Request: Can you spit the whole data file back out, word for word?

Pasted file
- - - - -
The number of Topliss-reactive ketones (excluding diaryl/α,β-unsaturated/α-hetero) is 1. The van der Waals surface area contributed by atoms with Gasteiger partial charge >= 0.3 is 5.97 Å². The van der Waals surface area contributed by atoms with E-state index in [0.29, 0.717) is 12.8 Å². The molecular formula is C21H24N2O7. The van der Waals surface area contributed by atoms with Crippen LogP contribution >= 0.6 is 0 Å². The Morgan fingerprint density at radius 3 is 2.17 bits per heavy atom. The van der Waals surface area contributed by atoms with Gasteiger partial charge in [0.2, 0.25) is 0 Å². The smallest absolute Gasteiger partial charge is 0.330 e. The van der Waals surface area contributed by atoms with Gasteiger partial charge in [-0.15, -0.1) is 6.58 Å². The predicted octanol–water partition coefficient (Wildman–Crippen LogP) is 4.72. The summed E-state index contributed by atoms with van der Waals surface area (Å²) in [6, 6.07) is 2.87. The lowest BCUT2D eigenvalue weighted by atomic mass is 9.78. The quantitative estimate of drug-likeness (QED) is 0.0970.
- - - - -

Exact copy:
The number of Topliss-reactive ketones (excluding diaryl/α,β-unsaturated/α-hetero) is 1. The van der Waals surface area contributed by atoms with Gasteiger partial charge >= 0.3 is 5.97 Å². The van der Waals surface area contributed by atoms with E-state index in [0.29, 0.717) is 12.8 Å². The molecular formula is C21H24N2O7. The van der Waals surface area contributed by atoms with Crippen LogP contribution >= 0.6 is 0 Å². The Morgan fingerprint density at radius 3 is 2.17 bits per heavy atom. The van der Waals surface area contributed by atoms with Gasteiger partial charge in [0.2, 0.25) is 0 Å². The smallest absolute Gasteiger partial charge is 0.330 e. The van der Waals surface area contributed by atoms with Gasteiger partial charge in [-0.15, -0.1) is 6.58 Å². The predicted octanol–water partition coefficient (Wildman–Crippen LogP) is 4.72. The summed E-state index contributed by atoms with van der Waals surface area (Å²) in [6, 6.07) is 2.87. The lowest BCUT2D eigenvalue weighted by atomic mass is 9.78. The quantitative estimate of drug-likeness (QED) is 0.0970.